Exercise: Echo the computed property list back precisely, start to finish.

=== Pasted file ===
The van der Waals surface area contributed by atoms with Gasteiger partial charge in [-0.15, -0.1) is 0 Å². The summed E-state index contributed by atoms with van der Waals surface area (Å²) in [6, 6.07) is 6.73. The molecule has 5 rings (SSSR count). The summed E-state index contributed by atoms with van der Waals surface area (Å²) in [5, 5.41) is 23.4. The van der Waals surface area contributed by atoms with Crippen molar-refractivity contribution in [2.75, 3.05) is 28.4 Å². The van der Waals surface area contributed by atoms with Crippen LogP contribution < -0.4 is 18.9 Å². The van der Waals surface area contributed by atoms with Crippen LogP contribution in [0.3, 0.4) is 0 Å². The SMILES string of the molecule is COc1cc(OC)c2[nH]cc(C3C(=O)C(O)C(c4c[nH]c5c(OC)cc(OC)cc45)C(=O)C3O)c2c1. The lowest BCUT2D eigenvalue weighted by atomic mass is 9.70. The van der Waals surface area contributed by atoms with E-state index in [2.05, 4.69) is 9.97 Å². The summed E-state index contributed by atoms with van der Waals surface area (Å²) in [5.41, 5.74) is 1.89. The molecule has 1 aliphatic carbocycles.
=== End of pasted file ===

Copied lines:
The van der Waals surface area contributed by atoms with Gasteiger partial charge in [-0.15, -0.1) is 0 Å². The summed E-state index contributed by atoms with van der Waals surface area (Å²) in [6, 6.07) is 6.73. The molecule has 5 rings (SSSR count). The summed E-state index contributed by atoms with van der Waals surface area (Å²) in [5, 5.41) is 23.4. The van der Waals surface area contributed by atoms with Crippen molar-refractivity contribution in [2.75, 3.05) is 28.4 Å². The van der Waals surface area contributed by atoms with Crippen LogP contribution < -0.4 is 18.9 Å². The van der Waals surface area contributed by atoms with Crippen LogP contribution in [0.3, 0.4) is 0 Å². The SMILES string of the molecule is COc1cc(OC)c2[nH]cc(C3C(=O)C(O)C(c4c[nH]c5c(OC)cc(OC)cc45)C(=O)C3O)c2c1. The lowest BCUT2D eigenvalue weighted by atomic mass is 9.70. The van der Waals surface area contributed by atoms with E-state index in [2.05, 4.69) is 9.97 Å². The summed E-state index contributed by atoms with van der Waals surface area (Å²) in [5.41, 5.74) is 1.89. The molecule has 1 aliphatic carbocycles.